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When Bad Policy Makes Good PoliticsRunning the Numbers on Health Reform$
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Robert P. Saldin

Print publication date: 2017

Print ISBN-13: 9780190255435

Published to Oxford Scholarship Online: March 2017

DOI: 10.1093/acprof:oso/9780190255435.001.0001

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PRINTED FROM OXFORD SCHOLARSHIP ONLINE (oxford.universitypressscholarship.com). (c) Copyright Oxford University Press, 2021. All Rights Reserved. An individual user may print out a PDF of a single chapter of a monograph in OSO for personal use. date: 24 September 2021

Conclusion

Conclusion

Chapter:
(p.116) 8 Conclusion
Source:
When Bad Policy Makes Good Politics
Author(s):

Robert P. Saldin

Publisher:
Oxford University Press
DOI:10.1093/acprof:oso/9780190255435.003.0008

Important features of the American political system that were designed to prevent flawed policy actually incentivize and encourage the development of it. The most important reason CLASS was structured in an unworkable manner and was then allowed to move forward to become law was because it was designed around the new rules of the policymaking process established under the 1974 good government reforms. One important outgrowth of these reforms, then, has been to unintentionally institutionalize a system in which policymakers are incentivized to design economically unsound programs. The CLASS case also underscores a broader and troubling feature of the contemporary American welfare state. Having evolved over many decades, it now overcompensates in some areas and, partially as a result, overlooks issues—like long-term care—that pose the greatest threat to today’s middle class. This concluding chapter also considers whether a version of CLASS that included the fixes could have worked and explores other paths to long-term care reform.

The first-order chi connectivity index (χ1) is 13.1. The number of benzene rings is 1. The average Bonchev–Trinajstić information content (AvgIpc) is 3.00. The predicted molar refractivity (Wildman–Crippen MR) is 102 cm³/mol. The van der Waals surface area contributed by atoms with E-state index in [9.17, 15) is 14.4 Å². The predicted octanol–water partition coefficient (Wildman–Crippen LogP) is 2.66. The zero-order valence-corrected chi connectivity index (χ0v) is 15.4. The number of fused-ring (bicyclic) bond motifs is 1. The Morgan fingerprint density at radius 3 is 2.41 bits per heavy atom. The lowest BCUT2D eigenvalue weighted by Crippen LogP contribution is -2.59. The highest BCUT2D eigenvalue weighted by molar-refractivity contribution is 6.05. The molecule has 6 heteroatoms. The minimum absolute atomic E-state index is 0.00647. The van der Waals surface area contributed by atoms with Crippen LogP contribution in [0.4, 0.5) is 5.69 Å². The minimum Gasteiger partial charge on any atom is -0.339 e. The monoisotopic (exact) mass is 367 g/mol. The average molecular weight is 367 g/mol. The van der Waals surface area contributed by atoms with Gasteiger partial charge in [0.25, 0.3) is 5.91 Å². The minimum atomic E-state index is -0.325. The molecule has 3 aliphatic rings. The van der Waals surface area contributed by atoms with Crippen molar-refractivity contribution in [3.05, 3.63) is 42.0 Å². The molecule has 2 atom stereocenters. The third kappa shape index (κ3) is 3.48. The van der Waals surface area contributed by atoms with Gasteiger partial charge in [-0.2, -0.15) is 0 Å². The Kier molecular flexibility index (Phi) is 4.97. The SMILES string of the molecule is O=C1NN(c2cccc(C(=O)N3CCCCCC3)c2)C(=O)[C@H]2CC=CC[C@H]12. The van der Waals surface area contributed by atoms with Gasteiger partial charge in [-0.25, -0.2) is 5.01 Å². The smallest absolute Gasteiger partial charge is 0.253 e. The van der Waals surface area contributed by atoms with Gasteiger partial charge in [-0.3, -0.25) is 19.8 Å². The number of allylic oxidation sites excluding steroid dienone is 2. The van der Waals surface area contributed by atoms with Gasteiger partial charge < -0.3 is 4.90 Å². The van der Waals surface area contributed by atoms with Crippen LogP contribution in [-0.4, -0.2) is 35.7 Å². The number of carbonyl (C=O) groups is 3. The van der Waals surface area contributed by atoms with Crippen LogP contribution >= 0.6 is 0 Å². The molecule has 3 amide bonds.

Keywords:   political learning, policymaking, Congress, Congressional Budget Office, welfare state, long-term care, social insurance

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